Exploring the art of prose


Photo of a Nine-Year-Old Girl Smoking by Kat Moore

With “Photo of a Nine-Year-Old Girl Smoking,” Kat Moore delivers a compelling character in narrator Lisa. Through exquisite interiority and rich detail, we learn that this girl yearns to grow up, to be older so she can escape. The child voice, with its muddle of innocence and longed-for maturity, coupled with a child character’s profound lack of agency, is difficult to impart as well as Moore has done here in a 600-word flash. In a moment of deep dramatic irony, Lisa sees in photographer Mary Ellen Mark a sliver of hope. Be sure to read Moore’s author’s note for a discussion of the famous photograph that inspired this piece, and Moore’s background research into the real girl who Mark captured thirty years ago in her vulnerability and defiance.  —CRAFT


Inspired from a photo by Mary Ellen Mark

Lisa’s sitting in the baby pool with chubby Annie even though they aren’t babies anymore. The plastic green pool is in the driveway of Annie’s Aunt Jean’s house. Lisa is nine and reads Judy Blume and stands in front of the bathroom mirror stuffing hand towels inside her training bra until she is as big as Dolly Parton. She also puts maxi pads in her purse and one in her panties, just in case, because Are You There God? It’s Me Margaret taught her to always be prepared. She likes the feel of the pad between her thighs. But now in her two piece turquoise bathing suit, sitting in the cool water, the cotton’s all soggy and feels like those wet wads of tissue that the older kids throw on the bathroom ceiling. She can’t just wiggle it out because someone may see. She can’t go down the street to her apartment where her mom sits outside with a beer nestled between her legs or step inside Annie’s to dispose of it because there’s a photographer somewhere in the neighborhood, from LIFE Magazine, the magazine that if you buy a subscription you get a neon telephone that lights up when it rings. It’s possible, that at any moment now, the photographer could turn onto Lisa’s street, and if she goes inside, even for a second, she may miss it all. Lisa wants her picture taken. It’s why she put on purple eye shadow and frosted lip-gloss. It’s why she got Annie’s older cousin, Sheila, to glue hot-pink press-on nails to her fingers. Annie sits in the pool with her stomach poking through her wet T-shirt, one roll flapping over another.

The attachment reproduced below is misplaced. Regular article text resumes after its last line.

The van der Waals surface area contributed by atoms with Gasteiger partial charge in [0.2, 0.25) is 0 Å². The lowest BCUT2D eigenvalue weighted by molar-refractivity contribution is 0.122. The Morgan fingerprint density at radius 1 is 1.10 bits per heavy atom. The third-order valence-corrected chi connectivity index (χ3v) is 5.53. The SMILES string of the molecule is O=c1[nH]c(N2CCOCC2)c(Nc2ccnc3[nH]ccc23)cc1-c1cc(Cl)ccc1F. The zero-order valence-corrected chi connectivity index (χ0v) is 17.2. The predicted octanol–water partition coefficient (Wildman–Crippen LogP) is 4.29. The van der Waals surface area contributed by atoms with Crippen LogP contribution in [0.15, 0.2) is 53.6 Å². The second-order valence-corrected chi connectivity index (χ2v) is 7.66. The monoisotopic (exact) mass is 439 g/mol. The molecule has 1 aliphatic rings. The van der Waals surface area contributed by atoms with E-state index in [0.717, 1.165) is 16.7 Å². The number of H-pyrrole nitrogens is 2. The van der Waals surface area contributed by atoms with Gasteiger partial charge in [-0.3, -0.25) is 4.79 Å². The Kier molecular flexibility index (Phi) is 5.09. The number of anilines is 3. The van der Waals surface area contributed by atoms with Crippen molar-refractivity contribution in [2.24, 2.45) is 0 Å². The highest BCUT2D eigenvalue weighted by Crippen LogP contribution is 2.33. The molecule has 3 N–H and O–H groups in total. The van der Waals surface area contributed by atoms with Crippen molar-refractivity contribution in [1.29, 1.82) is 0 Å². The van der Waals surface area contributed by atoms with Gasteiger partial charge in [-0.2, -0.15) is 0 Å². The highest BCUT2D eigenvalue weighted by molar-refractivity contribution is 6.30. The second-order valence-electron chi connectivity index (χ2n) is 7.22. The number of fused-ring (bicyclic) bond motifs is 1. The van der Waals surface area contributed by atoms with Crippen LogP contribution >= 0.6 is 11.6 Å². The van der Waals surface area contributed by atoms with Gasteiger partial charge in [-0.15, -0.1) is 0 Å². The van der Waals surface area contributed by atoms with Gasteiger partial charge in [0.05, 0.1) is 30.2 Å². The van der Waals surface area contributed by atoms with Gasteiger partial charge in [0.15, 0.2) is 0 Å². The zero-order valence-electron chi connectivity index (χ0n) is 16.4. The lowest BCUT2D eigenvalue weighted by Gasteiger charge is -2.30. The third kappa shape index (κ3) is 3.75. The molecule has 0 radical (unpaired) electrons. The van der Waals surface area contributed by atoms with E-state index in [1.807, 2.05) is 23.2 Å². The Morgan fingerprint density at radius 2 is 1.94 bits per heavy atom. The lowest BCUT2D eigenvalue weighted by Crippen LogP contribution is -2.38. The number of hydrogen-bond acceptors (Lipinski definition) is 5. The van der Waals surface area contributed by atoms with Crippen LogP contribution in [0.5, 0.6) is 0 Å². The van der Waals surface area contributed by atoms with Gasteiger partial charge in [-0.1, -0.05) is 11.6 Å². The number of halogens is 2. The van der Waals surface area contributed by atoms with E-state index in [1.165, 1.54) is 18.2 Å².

A group of kids round the corner and in the middle Lisa sees a tall, slim lady with brown hair smooth like the rocks in the creek and shining like water in the sun. The woman carries a fancy camera in her hands, and as she walks, she pops off the lens and hands it to the man keeping in step with her. She reaches into a leather satchel draped over her arm and pulls out another lens. Lisa knows she has to do something to stand out, to be different, and maybe the nails and makeup aren’t enough. Annie’s Aunt Jean comes out the side door puffing on her cigarette. Lisa runs over, dripping water, and snatches the cigarette from Aunt Jean’s hands and sucks in and then blows out with her mouth in a perfect O. Little Miss Fancy, Aunt Jean says and puts her finger through one of the smoke rings.

Then the photography lady is there, gliding across Annie’s Aunt Jean’s driveway in her clean, slick, black shoes and billowy pants with perfect hems. She stops in front of Lisa.

What’s your name? She asks.

Lisa Ann.

I’m Mary. May I take your picture?

Yeah, that’d be okay.